5 qualifies to advance the claims of its members, we find that it has failed to show that any member had standing. Article III standing requires that a plaintiff allege an actual or imminent injury that is both fairly traceable to the challenged action and likely redressable by the court proceeding. See Lujan v. Defenders of Wildlife, 504 U.S. 555, 560-61 (1992). Here, the injury ostensibly suffered by the NAHB's members is the "affirmative and antecedent determination [by the Corps] in favor of jurisdiction over upland ditches" and the resulting coercive effect this has on their behavior. Appellant's Reply Br. 5. The NAHB claims that NWP 46 puts its members between the Scylla of complying (perhaps unnecessarily) with the Corps's permitting scheme and the Charybdis of risking criminal or civil penalties under the CWA. Those wishing to fill ditches have no way of knowing in advance whether their ditch is a "water of the United States" and thus whether they need to seek a permit under NWP 46. The uncertainty, and the subsequent alterations to behavior that it causes, the NAHB says, constitute legal injury. Assuming the adequacy of this injury, it is not fairly traceable to NWP 46. The risk of sanctions attendant on filling upland ditches without Corps approval predates, and is in no way aggravated by, the issuance of NWP 46. Seven years before issuing NWP 46, for example, the Corps made clear that upland ditches would under some circumstances be considered to be waters of the United States. "Drainage ditches constructed in uplands that connect two waters of the United States may be considered waters of the United States if those ditches constitute a surface water connection between those two waters of the United States." Final Notice of Issuance and Modification of Nationwide Permits, 65 Fed. Reg. 12,818, 12,823-24 (Mar. 9, 2000). And the Corps acted on this belief, asserting jurisdiction under the CWA to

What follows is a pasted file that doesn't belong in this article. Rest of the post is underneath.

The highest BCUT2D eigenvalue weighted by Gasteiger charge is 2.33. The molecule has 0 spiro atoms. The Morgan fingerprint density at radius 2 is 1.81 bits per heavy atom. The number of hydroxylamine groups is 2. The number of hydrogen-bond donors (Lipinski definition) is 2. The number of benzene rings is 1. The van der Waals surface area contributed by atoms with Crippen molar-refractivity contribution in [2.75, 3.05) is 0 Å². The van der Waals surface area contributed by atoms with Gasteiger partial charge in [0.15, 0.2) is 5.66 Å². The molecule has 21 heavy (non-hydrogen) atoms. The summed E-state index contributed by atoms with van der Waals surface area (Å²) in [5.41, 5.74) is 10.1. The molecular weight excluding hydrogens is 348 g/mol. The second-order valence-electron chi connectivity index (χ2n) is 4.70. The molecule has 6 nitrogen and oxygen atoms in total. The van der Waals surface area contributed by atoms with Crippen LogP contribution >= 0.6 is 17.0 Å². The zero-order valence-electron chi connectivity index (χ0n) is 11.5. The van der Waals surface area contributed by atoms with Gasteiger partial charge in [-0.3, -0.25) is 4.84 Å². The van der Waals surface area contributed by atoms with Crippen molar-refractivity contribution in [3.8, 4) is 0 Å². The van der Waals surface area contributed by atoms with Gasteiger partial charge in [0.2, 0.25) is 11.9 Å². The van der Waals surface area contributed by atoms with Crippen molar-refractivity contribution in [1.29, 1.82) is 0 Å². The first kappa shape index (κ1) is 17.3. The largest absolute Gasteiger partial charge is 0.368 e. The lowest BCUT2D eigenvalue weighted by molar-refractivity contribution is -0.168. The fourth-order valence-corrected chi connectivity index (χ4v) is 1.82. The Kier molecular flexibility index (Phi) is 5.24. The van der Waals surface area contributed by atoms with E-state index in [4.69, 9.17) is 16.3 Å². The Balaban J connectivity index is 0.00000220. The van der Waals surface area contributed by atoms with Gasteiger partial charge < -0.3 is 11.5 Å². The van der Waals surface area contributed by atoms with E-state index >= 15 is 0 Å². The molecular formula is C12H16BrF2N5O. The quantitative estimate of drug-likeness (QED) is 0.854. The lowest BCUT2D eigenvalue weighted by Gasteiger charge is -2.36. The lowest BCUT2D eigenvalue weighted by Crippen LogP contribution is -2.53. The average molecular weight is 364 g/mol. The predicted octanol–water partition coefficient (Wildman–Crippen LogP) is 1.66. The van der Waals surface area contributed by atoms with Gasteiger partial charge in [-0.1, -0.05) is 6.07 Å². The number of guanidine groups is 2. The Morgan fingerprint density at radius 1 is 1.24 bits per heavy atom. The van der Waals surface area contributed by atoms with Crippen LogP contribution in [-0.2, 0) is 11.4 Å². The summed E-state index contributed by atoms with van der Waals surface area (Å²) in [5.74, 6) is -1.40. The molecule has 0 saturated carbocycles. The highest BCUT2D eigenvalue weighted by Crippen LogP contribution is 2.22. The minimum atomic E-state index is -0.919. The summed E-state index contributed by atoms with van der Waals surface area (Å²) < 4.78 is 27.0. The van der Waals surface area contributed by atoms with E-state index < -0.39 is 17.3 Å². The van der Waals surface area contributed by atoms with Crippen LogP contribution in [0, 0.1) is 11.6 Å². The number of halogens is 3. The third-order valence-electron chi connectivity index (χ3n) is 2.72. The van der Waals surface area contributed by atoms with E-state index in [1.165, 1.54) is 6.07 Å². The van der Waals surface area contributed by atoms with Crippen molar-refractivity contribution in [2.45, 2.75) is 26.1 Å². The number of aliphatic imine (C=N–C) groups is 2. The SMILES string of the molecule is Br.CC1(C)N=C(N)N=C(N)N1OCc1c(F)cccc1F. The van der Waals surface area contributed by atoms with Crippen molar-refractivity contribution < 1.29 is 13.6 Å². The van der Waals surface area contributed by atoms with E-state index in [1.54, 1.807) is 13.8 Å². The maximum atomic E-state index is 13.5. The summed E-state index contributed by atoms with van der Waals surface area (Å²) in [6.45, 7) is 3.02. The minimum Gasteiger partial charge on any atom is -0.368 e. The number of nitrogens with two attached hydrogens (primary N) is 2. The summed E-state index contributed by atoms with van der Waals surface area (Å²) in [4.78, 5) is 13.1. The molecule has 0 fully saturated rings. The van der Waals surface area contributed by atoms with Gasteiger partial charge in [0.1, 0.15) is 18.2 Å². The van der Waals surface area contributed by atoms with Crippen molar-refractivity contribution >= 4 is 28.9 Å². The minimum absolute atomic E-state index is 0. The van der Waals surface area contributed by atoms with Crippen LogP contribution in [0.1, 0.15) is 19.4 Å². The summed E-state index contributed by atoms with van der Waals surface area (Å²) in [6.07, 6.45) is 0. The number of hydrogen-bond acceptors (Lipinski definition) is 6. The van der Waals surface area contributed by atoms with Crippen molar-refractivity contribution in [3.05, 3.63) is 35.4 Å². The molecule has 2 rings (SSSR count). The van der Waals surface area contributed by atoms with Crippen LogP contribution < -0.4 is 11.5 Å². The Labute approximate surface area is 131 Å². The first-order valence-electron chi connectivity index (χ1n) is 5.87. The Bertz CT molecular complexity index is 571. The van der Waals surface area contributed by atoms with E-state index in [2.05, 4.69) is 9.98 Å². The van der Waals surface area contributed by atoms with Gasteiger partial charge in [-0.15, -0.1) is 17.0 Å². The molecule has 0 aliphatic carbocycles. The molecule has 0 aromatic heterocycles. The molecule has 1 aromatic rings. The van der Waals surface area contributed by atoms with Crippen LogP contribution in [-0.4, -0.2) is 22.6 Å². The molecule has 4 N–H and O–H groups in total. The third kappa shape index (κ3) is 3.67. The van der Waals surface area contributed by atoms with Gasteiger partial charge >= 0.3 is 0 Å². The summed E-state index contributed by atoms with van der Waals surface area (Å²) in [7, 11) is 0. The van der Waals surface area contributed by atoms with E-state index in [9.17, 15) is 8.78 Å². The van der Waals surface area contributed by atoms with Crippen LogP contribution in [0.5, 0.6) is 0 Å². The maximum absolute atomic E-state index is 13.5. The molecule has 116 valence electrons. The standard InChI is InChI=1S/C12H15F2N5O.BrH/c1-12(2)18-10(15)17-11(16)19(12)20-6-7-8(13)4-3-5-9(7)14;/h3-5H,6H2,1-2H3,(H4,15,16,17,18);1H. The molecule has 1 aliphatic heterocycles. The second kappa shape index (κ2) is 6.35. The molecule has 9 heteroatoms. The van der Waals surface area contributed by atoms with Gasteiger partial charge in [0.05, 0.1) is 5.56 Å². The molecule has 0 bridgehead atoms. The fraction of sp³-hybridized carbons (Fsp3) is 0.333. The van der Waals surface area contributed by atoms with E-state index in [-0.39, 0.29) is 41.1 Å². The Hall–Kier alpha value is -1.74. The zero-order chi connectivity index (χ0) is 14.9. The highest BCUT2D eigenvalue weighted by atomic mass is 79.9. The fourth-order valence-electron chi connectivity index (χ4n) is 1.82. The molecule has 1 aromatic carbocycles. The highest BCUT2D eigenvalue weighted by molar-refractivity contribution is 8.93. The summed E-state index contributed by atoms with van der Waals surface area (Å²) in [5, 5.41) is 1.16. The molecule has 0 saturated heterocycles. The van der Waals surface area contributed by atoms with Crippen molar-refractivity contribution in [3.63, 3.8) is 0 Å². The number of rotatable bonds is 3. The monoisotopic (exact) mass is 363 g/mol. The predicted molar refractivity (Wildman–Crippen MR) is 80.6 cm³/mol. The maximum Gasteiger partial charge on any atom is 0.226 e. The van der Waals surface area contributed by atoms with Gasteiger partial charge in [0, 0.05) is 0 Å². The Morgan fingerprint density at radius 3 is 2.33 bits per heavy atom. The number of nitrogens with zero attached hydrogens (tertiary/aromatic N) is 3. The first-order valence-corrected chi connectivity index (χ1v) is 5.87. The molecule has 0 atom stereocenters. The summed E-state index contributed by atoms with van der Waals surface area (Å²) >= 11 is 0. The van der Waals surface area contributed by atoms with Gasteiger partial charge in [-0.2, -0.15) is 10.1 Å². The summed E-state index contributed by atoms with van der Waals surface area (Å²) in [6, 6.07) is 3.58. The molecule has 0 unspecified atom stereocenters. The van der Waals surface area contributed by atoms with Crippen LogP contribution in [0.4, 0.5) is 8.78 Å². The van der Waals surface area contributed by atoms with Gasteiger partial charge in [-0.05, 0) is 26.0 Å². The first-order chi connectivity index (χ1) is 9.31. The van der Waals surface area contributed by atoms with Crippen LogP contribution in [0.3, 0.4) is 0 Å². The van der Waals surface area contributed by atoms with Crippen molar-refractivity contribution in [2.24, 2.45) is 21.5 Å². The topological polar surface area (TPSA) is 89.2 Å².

6 regulate some non-tidal ditches years before it promulgated NWP 46. See, e.g., United States v. Deaton, 332 F.3d 698, 702 (4th Cir. 2003) (upholding Corps's assertion of jurisdiction over a "roadside ditch"). Indeed, the NAHB's Vice President for Legal Affairs acknowledged that the Corps had consistently suggested that at least some upland ditches were subject to CWA jurisdiction, asserting in an affidavit that, "[i]n [his] experience," the Corps "routinely consider[ed] non-tidal upland ditches to be `waters of the United States' and accordingly require[ed] NAHB members to obtain CWA permit coverage for discharges into such ditches." Decl. of Duane J. Desiderio ¶ 11 ("Desiderio Decl."), Joint Appendix ("J.A.") 83. He pointed out that the organization had had a "long history of devoting its associational resources" to combating the Corps's claim. Id. ¶ 27, J.A. 90. Thus, by the time NWP 46 issued, the Corps had routinely signaled that, although upland ditches were not generally within its jurisdiction, some ditches certainly could be. See Final Rule for Regulatory Programs of the Corps of Engineers, 51 Fed. Reg. 41,206, 41,217 (Nov. 13, 1986) (noting that upland ditches were "generally" not jurisdictional but explicitly reserving the right to decide the status of an individual ditch on a case-by-case basis). In its brief the NAHB implicitly recognizes as much, occasionally suggesting that the Corps viewed ditches as "wholly" or "entirely" beyond its jurisdiction, while each time, doubtless in the interest of credibility and candor, asserting the parallel, but weaker claim that the Corps viewed ditches as only "generally" outside its mandate. See Appellant's Br. 60 (Corps viewed ditches as "wholly or generally" outside its jurisdiction); id. 64 (Corps viewed ditches as "entirely" or "generally" outside its jurisdiction). The fourth criterion for NWP 46's accelerated authorization process limits eligibility to upland ditches that are determined to be "waters of the United States." This